In the 1960s, Geert Hofstede, Gert Jan Hofstede, and Michael Minkov did a seminal study on national cultures around the world.  Their work defined six dimensions of culture that have been the foundation for much cross-cultural work that has come since.

In my experiences teaching cross-cultural leadership at The Fuqua School of Business at Duke University, the Hofstede et al work was useful for comparing countries. I have also found the dimensions helpful when working with people from the US.  

And all of this helps me feel more Gutsy. Not only do I understand where I fall on these dimensions, I also can estimate where my US colleagues lie on these dimensions. As a result of this understanding, I can adjust my interactions with them accordingly, in an effort to be more effective.  

Six Dimensions of Culture for Understanding the World Around You

The Six Dimensions include:

Power Distance

Power Distance refers to how much people accept and expect power to be distributed unequally.  Some people think power should be distributed equally and others believe it’s ok for some to have more power than others innately.  This is important at work because it can help you understand how to approach a boss, peer, or subordinate if you can understand their power distance preferences.


Individualism refers to how independent (vs interdependent) people feel in terms of what they are pursuing and how they are interacting with others.  This is important at work because it will help you understand why some are motivated more by team objectives (like achieving a common financial target) and others seem driven by individual objectives (like promotions).


Masculinity refers to expected emotional gender roles including males as competitive and forceful.  There is a focus on competition and winning, and losers are … losers. If you are a less competitive person in a company culture that is super masculine (by the Hofstede et al definition), you may struggle with cultural fit.

Uncertainty Avoidance

Uncertainty Avoidance refers to a society’s tolerance for ambiguity and uncertainty.  If you find yourself managing someone who needs every detail and date and action plan mapped out in great detail, it is likely you’re working with an uncertainty avoider.  This can be great for implementing a system or software but this behavior may frustrate, for examples, creatives in an advertising agency who tend to work when the creativity is flowing not when the timeline dictates it.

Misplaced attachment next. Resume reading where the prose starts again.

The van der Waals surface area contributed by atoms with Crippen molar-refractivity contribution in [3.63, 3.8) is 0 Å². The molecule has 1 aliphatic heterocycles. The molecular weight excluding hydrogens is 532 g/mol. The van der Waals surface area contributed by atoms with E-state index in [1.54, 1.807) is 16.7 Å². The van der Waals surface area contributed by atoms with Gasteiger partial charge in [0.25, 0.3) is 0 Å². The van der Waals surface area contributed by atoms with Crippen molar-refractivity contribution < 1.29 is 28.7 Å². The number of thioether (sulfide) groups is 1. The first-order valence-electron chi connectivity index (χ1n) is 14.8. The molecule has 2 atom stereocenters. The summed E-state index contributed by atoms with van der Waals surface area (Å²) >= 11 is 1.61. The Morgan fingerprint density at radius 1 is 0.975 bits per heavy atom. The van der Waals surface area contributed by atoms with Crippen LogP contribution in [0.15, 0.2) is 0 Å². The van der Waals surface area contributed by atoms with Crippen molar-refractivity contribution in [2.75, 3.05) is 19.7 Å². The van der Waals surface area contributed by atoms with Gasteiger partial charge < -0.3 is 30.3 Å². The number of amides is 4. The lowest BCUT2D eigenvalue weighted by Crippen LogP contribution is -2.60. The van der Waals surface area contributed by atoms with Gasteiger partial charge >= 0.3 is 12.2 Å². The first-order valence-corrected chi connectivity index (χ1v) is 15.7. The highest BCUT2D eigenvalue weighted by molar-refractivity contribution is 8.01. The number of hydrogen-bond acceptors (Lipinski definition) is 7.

Long-Term Orientation

Long-Term Orientation refers to how change is managed.  In a long-term oriented culture, change is expected and therefore should be planned for.  These types of colleagues will be thinking about 5, 10, and 20 year plans. Short-term oriented cultures presume that the world is as it should be and the past can inform what needs to be done in the present.  When long-term and short-term teammates come together, there can be fundamental disagreements about which direction the organization needs to go.


Indulgence refers to following impulses vs being more restrained and dutiful.  This will arise at work when some team members think another team member acts with too much exuberance. This can also arise when some team members find another to be unsupportive because they are restrained in their kudos and compliments.

Understanding where you are on these dimensions, and understanding where your boss, peers, and team members are on these dimensions, can open your eyes to understanding interactions, as well as help you map out ways to interact effectively with one another.

Additional Resources

For a more in-depth summary of the six dimensions of culture, see 

For more on the book, see 

And to play around with country comparisons, go to